Until then, the 90s scene had been dominated by mainstream groups like Die Fantastischen Vier, who once told MTV they proudly represented Germany’s middle class. Their lyrical content was lighthearted, mostly revolving around themes like parties and romance.
Parallel to Die Fantastischen Vier, but less known, was Advanced Chemistry, a 90s group featuring the German-Haitian rapper Torch, who rapped about identity and belonging; topics that would become more prevalent as the 21st century grew older.
Some of Berlin’s emerging street rappers found inspiration in neighbouring France, where MCs, especially those with roots in North Africa, were shaping a new style of youth slang.
"Specter, the founder of Aggro Berlin, grew up in Paris," Loh says. "He saw the French style of street rap, which he brought with him to Berlin."
Within a few years, when German street rap had gone mainstream. Its mix of languages became one of the genre’s quintessential traits.
German hip-hop, often dubbed Deutschrap, would not exist in its current form without Germany’s Arab and Turkish diaspora, communities that began with the arrival of migrant workers in the late 60s.
Many of the scene’s most famous MCs are direct descendants of this controversially named "guest worker" generation, which recently celebrated its 60th anniversary.
In October 1961, Germany and Turkey signed an employment agreement that eventually brought 867,000 Turks to what was then West Germany, contributing to a diaspora of around three million residents of Turkish descent today. Agreements with Morocco and Tunisia, along with other countries like Italy and Spain, also existed.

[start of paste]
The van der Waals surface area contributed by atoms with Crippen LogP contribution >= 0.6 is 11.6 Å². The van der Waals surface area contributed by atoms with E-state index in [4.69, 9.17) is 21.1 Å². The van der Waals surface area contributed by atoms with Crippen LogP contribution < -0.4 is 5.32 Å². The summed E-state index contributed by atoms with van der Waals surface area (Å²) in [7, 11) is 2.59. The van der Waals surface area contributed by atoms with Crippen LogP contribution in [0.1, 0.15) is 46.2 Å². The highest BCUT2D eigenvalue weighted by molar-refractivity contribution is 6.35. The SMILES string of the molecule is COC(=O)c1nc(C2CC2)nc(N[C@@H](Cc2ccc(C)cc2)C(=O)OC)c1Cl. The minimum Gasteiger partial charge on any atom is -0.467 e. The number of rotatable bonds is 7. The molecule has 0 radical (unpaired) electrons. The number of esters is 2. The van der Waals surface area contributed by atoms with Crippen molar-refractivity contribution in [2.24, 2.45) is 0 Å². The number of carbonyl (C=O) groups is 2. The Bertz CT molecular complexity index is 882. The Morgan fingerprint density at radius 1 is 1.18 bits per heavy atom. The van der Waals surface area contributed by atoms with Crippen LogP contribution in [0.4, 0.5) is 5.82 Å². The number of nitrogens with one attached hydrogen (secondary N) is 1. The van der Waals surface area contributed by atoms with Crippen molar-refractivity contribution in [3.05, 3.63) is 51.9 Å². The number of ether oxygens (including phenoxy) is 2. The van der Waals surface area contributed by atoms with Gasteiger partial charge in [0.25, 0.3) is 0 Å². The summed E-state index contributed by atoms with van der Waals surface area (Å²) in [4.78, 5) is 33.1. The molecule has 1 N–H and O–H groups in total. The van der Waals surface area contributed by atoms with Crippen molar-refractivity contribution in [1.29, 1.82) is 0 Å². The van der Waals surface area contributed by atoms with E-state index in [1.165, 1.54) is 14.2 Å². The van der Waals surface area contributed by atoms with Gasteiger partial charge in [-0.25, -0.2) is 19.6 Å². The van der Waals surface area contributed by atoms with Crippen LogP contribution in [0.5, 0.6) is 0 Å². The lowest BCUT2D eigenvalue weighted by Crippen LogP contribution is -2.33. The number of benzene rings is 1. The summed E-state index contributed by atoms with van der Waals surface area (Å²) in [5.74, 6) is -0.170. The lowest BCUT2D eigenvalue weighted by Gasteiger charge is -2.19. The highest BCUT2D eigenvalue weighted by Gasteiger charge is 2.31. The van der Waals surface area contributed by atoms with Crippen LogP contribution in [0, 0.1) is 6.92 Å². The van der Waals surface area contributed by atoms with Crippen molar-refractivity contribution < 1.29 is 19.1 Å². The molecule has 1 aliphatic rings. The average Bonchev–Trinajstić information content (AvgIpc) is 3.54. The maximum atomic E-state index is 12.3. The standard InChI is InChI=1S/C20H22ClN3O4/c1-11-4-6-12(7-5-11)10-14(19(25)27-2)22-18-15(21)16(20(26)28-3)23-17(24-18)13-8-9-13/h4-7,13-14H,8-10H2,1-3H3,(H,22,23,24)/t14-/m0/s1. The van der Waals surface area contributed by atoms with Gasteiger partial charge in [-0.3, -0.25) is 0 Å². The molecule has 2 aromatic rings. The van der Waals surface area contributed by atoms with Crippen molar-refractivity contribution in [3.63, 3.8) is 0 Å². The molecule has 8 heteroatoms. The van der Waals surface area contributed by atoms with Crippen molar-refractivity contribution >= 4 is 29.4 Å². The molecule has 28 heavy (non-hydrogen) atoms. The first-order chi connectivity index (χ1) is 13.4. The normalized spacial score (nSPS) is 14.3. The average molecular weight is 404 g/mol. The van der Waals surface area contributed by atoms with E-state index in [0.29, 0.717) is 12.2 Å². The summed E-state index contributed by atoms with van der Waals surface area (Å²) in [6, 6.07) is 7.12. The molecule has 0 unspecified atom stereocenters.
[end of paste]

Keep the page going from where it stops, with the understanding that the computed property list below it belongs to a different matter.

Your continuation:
The treaty came as a result of a labour shortage in Germany following World War II, and although the agreement was originally designed to limit the workers' stay to two years, that was soon scrapped, as it became time consuming and expensive to bring new workers in and train them.
Since then, the number of Turkish people in Germany has only grown, particularly as a result of family reunification and waves of political exiles making it their new home. Their presence is felt throughout modern Germany. The Turkish doner kebab, developed in Berlin in the 70s, rivals currywurst as Germany’s favourite street food.
In addition to rap, where they are particularly prominent, Germany’s Turkish diaspora includes hugely popular names across sports, arts and politics, from authors and journalists like Souad Mekhennet and Fatma Aydemir to superstar footballers like Ilkay Gundogan and Mesut Ozil.
The founders of BioNTech, Ugur Sahin and Ozlem Tureci, are the children of Turkish migrants and developed the world’s first Covid-19 vaccine. And as of December 2021, the Greens politician Cem Ozdemir is the first German federal cabinet minister of Turkish descent.
Researchers say it’s difficult to estimate the exact number of Turkish speakers in Germany. Many Turkish-German families speak German at home, or may speak a minority language in Turkey. Even so, Turkish is most likely Germany’s most-spoken minority language.
There are also more than a million German residents of Arab descent, including several hugely popular rappers. Arabic words feature in many of their tracks, even leading to what the Berlin rapper Mudi has dubbed “Arabesque rap”.
One of his most popular tracks is titled Warde, the Arabic word for rose, which has been streamed across Spotify and YouTube over 24 million times.